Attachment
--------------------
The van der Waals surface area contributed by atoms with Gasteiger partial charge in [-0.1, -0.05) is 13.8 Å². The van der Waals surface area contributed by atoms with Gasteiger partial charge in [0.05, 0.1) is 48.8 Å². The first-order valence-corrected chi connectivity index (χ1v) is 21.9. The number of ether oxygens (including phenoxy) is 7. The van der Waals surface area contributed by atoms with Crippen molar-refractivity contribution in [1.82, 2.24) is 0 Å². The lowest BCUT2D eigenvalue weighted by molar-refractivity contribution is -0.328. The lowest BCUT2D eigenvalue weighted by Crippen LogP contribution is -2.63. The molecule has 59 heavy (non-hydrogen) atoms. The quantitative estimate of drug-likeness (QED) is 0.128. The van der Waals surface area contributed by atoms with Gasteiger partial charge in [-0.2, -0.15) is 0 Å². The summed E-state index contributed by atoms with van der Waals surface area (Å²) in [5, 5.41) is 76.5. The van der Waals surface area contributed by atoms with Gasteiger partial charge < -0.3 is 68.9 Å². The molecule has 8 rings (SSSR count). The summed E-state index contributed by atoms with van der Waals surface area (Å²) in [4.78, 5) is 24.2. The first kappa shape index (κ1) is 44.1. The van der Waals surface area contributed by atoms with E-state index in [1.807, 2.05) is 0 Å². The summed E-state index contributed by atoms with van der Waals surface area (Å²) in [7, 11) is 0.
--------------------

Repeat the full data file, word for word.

The van der Waals surface area contributed by atoms with Gasteiger partial charge in [-0.1, -0.05) is 13.8 Å². The van der Waals surface area contributed by atoms with Gasteiger partial charge in [0.05, 0.1) is 48.8 Å². The first-order valence-corrected chi connectivity index (χ1v) is 21.9. The number of ether oxygens (including phenoxy) is 7. The van der Waals surface area contributed by atoms with Crippen molar-refractivity contribution in [1.82, 2.24) is 0 Å². The lowest BCUT2D eigenvalue weighted by molar-refractivity contribution is -0.328. The lowest BCUT2D eigenvalue weighted by Crippen LogP contribution is -2.63. The molecule has 59 heavy (non-hydrogen) atoms. The quantitative estimate of drug-likeness (QED) is 0.128. The van der Waals surface area contributed by atoms with Gasteiger partial charge in [-0.2, -0.15) is 0 Å². The summed E-state index contributed by atoms with van der Waals surface area (Å²) in [5, 5.41) is 76.5. The van der Waals surface area contributed by atoms with Gasteiger partial charge < -0.3 is 68.9 Å². The molecule has 8 rings (SSSR count). The summed E-state index contributed by atoms with van der Waals surface area (Å²) in [4.78, 5) is 24.2. The first kappa shape index (κ1) is 44.1. The van der Waals surface area contributed by atoms with E-state index in [1.807, 2.05) is 0 Å². The summed E-state index contributed by atoms with van der Waals surface area (Å²) in [7, 11) is 0.